Another process, which is quite as simple as that already described, and which is actually simpler if the original negatives are used as the printing matrices, is the so-called etching process. In this the gelatine in contact with the metallic silver of the image, instead of being insolubilized, is chemically etched or dissolved away.

This process is founded on an observation made originally by Liesegang in 1897, and was improved upon by Andresen in the following year. The former noticed that when a negative was immersed in a solution of ammonium persulphate, the gelatine surrounding the silver image was so softened that it became soluble in hot water. Andresen improved the idea by using hydrogen peroxide, and this is actually the etching agent in this process, that is, it gives up oxygen when reacting with the silver and the nascent oxygen attacks the colloid.

The etching fluid is:

Hydrogen peroxide 30.0 ccm.

Cupric sulphate 20.0 g.

Nitric acid 5.0 ccm.

Potassium bromide 0.5 g.

Water to 1000.0 ccm.

This is used at normal or room temperature, preferably 180 C. (700 F.) If the temperature rises, the action is apt to be too violent in the deep shadows.

If one elects to use the original negatives, it is apparent that it obviates the making of a set of transparencies and second negatives. There is no real objection to this use of the primary negatives, except that the gelatine may become damaged in the course of time and one has then no reserve negatives to fall back upon, from which to make further matrices. It is as well, therefore, to make transparencies from the original negatives and keep these in reserve. It may be emphasized here (because, although we are considering one special process, this recommendation is applicable to every case in which transparencies are made for the purpose of reproduction of negatives) that they should not be like lantern slides, that is, brilliant and hard, but rather of a soft character, fully exposed without dense shadows. In fact the best type of reproduction transparency is that in which there are no patches of clear glass and no dense shadows that one cannot easily read print through. One can, in making the second negative from such plates, obtain any desired degree of contrast by the use of contrast plates, slight underexposure or the liberal use of bromide in the developer. Whereas, if the transparency is wanting in detail, there is no method of obtaining it.

If one elects not to use the original negatives, one must make transparencies from them and duplicate negatives from these. Obviously with all these processes, in which either negatives or positives are used as print-plates, one is not tied to the original size of the negatives, as they may be enlarged or reduced in the camera, and thus any size of picture secured.

It is advisable to soak the negatives to be used in five per cent chrome alum solution for about fifteen minutes, and then wash and dry; but if films are used, and these are the most satisfactory because of their pliability, it is not necessary to use the alum bath.

The negatives should be immersed in the etching solution and allowed to soak for about five minutes, and then the dish gently rocked, and it will be seen that the image will begin to gradually disappear and dissolve off. If the solution is properly made up, the image does not change color at all, but comes away with the gelatine in its original black color. The solution becomes opaque from this suspended silver and turns milky, because the bromide gradually converts it into silver bromide. If, after use, the solution is allowed to stand, the bromide settles down to the bottom of the dish and the supernatant liquid can be poured off and used again if thought necessary; but as the cost of the solution is really very small, this is hardly worth while.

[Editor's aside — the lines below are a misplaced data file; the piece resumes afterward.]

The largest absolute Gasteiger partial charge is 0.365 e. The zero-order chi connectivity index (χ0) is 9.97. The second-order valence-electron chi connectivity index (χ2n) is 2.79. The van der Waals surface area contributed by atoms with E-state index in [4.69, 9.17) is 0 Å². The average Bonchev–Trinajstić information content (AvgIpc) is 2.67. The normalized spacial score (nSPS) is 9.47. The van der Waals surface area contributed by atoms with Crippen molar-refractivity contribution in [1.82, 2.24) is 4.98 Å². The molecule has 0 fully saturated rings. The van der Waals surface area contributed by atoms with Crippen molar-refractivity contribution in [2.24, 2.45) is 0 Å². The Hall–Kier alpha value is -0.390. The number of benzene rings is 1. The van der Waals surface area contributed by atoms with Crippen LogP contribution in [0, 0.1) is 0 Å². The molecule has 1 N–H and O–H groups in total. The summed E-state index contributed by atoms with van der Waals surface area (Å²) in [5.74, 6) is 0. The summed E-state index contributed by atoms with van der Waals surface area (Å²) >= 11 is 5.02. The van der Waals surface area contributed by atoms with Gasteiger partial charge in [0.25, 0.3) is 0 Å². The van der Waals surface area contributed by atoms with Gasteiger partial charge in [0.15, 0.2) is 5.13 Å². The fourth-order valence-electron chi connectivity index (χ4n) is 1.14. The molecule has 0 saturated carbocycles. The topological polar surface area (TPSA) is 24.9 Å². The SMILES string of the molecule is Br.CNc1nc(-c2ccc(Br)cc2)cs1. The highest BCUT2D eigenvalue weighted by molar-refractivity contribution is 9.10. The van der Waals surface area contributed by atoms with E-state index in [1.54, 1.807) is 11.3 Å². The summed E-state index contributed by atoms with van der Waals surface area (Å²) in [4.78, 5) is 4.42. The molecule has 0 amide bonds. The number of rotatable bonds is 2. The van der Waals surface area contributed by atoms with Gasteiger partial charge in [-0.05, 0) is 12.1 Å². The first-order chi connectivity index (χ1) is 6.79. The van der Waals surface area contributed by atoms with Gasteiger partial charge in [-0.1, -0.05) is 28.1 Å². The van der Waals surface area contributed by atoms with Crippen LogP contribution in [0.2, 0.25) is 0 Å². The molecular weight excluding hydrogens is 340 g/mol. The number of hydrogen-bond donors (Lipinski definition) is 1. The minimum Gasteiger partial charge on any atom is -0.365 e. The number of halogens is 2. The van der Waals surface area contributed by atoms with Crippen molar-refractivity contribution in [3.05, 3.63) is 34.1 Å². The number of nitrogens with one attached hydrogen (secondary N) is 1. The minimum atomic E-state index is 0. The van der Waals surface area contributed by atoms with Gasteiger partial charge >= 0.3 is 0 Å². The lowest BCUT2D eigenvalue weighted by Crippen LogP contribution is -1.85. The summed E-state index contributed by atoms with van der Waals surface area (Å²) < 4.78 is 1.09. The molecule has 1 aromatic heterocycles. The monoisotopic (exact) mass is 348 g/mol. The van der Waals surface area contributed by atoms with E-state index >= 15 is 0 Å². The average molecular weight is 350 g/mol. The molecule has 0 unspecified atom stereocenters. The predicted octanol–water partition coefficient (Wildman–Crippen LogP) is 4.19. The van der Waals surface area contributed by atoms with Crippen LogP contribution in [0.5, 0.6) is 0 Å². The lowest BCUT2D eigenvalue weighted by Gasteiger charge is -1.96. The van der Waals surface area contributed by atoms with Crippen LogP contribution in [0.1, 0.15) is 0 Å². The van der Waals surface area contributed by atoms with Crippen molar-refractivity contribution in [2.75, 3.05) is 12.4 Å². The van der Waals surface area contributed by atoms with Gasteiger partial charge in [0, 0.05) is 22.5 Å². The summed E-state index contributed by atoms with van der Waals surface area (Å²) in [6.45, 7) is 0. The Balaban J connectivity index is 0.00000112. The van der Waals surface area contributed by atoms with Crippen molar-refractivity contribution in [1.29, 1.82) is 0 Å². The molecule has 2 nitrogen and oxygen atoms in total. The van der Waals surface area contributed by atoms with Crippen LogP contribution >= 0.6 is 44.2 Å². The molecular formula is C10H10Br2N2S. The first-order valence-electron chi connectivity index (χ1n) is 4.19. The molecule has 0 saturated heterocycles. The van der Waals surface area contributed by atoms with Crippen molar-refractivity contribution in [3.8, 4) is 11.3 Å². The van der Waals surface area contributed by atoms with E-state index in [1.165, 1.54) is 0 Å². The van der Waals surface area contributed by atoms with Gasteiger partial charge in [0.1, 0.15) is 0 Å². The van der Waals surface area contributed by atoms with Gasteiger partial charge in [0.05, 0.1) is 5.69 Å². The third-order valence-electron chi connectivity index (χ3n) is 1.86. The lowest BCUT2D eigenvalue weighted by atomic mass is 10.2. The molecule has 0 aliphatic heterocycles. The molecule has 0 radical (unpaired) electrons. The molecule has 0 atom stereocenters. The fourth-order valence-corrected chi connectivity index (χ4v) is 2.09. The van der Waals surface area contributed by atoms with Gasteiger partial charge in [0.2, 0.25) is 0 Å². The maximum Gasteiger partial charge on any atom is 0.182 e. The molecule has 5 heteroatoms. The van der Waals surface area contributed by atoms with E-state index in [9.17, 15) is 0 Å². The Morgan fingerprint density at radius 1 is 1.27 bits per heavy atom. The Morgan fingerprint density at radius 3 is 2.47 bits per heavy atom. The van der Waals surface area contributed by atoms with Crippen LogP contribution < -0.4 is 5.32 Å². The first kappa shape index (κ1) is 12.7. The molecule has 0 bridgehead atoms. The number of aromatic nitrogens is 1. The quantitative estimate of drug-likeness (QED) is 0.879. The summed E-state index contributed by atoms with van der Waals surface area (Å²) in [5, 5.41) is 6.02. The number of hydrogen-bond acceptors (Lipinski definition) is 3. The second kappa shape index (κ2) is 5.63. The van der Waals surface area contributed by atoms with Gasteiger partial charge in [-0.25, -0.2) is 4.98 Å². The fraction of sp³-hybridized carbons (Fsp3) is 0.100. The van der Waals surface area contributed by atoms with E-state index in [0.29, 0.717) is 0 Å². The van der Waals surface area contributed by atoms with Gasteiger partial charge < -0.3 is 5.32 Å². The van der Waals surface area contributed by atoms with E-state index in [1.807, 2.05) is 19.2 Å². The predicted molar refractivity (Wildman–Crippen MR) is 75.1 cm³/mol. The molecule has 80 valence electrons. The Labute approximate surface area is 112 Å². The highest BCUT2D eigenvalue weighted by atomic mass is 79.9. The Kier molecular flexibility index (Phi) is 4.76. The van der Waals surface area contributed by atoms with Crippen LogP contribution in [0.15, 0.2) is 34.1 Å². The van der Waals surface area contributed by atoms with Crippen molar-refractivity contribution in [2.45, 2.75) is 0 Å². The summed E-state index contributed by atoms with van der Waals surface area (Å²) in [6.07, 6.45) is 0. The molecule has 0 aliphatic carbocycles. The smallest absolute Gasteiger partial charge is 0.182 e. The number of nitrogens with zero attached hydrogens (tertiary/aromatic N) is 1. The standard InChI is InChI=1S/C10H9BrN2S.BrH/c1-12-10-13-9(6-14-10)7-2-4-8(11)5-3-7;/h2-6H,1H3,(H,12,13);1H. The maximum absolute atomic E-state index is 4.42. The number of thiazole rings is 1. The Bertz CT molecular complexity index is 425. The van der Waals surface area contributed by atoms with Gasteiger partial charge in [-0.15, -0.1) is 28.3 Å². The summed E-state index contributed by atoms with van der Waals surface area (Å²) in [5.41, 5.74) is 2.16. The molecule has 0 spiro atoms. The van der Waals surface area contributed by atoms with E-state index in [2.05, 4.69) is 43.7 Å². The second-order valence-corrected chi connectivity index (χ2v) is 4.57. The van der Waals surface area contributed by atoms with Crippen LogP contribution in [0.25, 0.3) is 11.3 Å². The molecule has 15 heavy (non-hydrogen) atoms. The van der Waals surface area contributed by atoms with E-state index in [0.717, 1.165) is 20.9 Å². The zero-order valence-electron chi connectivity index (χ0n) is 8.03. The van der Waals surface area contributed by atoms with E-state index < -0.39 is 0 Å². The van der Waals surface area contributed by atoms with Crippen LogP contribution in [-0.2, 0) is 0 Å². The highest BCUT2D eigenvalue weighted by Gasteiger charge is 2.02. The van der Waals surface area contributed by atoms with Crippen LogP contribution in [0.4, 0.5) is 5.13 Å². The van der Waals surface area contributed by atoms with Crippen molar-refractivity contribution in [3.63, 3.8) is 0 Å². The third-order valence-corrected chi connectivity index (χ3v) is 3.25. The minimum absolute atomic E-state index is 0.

The action of the bath is allowed to continue until, after rinsing the plate or film with water, no black image is seen, which is best observed against a white surface. The image will not be quite invisible, but when there is no black silver visible the action is complete. It is always advisable to manipulate all three negatives at once, or each one with fresh solution, as this means regularity of results. As the etching action is due to the evolution of oxygen from the peroxide, and commercial peroxide may be used, it is clear that the more the solution is used the longer it will take to etch. If the solution has 6een used and allowed to stand, and it is thought worth while to use it again, it will probably be unnecessary to add more peroxide; but more bromide should be added, because really the quantity of bromide controls the rapidity of the solvent action, and if it be entirely used up, the silver may be dissolved without the gelatine, though this is not likely if the above ratios are adhered to. Naturally, also, increase in temperature increases the rapidity of the action, but there is no particular advantage in rapid action, and if the rise in temperature is about ten degrees, some of the gelatine not in contact with the silver may dissolve; of course, a rise of one or two degrees is of no moment.

As soon as all the black silver image has dissolved, the plate should be washed for about fifteen minutes and preferably fixed in a chrome alum fixing bath; this is not actually necessary, but as there is always a slight residue of silver bromide left in the image, the hypo removes it. Then, after washing out the hypo, which takes but a short time, the plates should be immersed in five per cent solution of formaldehyde for fifteen minutes, rinsed, and dried. This drying hardens the gelatine so that the image is less liable to damage in the subsequent operations.

The dyes that can be used and the various manipulations are exactly as described in the previous processes, so that there is no necessity to repeat the directions. The print-plates may be repeatedly used, staining up afresh each time.